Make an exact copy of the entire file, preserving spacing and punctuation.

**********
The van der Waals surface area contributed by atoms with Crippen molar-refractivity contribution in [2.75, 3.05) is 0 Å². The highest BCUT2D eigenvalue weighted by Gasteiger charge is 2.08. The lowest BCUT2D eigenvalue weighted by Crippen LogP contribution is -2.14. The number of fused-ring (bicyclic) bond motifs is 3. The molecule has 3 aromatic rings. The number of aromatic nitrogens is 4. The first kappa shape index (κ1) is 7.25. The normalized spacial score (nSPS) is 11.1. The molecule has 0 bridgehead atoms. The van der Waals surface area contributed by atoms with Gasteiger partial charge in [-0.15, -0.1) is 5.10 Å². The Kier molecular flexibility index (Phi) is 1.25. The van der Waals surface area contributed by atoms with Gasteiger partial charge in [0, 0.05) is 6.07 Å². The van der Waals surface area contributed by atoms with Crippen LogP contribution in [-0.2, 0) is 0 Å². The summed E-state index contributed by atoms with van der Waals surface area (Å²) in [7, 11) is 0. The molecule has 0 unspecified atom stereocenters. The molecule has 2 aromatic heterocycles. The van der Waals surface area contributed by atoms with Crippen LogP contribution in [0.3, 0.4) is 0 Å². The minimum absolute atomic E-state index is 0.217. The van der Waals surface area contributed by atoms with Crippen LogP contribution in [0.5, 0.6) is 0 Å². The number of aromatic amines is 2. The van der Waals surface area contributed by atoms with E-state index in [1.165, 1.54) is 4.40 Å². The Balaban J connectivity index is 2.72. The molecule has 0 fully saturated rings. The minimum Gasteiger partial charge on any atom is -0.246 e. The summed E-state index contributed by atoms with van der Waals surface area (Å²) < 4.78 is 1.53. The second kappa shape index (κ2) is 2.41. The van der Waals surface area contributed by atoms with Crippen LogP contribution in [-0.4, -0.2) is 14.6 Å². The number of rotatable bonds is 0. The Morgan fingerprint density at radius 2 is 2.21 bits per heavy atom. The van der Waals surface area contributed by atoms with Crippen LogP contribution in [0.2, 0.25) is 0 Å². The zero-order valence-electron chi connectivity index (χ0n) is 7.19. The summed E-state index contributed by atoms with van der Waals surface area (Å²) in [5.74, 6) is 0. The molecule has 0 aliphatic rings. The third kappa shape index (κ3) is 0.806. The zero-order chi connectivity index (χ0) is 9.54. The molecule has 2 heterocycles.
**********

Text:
The van der Waals surface area contributed by atoms with Crippen molar-refractivity contribution in [2.75, 3.05) is 0 Å². The highest BCUT2D eigenvalue weighted by Gasteiger charge is 2.08. The lowest BCUT2D eigenvalue weighted by Crippen LogP contribution is -2.14. The number of fused-ring (bicyclic) bond motifs is 3. The molecule has 3 aromatic rings. The number of aromatic nitrogens is 4. The first kappa shape index (κ1) is 7.25. The normalized spacial score (nSPS) is 11.1. The molecule has 0 bridgehead atoms. The van der Waals surface area contributed by atoms with Gasteiger partial charge in [-0.15, -0.1) is 5.10 Å². The Kier molecular flexibility index (Phi) is 1.25. The van der Waals surface area contributed by atoms with Gasteiger partial charge in [0, 0.05) is 6.07 Å². The van der Waals surface area contributed by atoms with Crippen LogP contribution in [-0.2, 0) is 0 Å². The summed E-state index contributed by atoms with van der Waals surface area (Å²) in [7, 11) is 0. The molecule has 0 unspecified atom stereocenters. The molecule has 2 aromatic heterocycles. The van der Waals surface area contributed by atoms with Crippen LogP contribution in [0.3, 0.4) is 0 Å². The minimum absolute atomic E-state index is 0.217. The van der Waals surface area contributed by atoms with Crippen LogP contribution in [0.5, 0.6) is 0 Å². The number of aromatic amines is 2. The van der Waals surface area contributed by atoms with E-state index in [1.165, 1.54) is 4.40 Å². The Balaban J connectivity index is 2.72. The molecule has 0 fully saturated rings. The minimum Gasteiger partial charge on any atom is -0.246 e. The summed E-state index contributed by atoms with van der Waals surface area (Å²) < 4.78 is 1.53. The second kappa shape index (κ2) is 2.41. The van der Waals surface area contributed by atoms with Crippen LogP contribution in [-0.4, -0.2) is 14.6 Å². The number of rotatable bonds is 0. The Morgan fingerprint density at radius 2 is 2.21 bits per heavy atom. The van der Waals surface area contributed by atoms with Crippen LogP contribution in [0.2, 0.25) is 0 Å². The zero-order valence-electron chi connectivity index (χ0n) is 7.19. The summed E-state index contributed by atoms with van der Waals surface area (Å²) in [5.74, 6) is 0. The molecule has 0 aliphatic rings. The third kappa shape index (κ3) is 0.806. The zero-order chi connectivity index (χ0) is 9.54. The molecule has 2 heterocycles.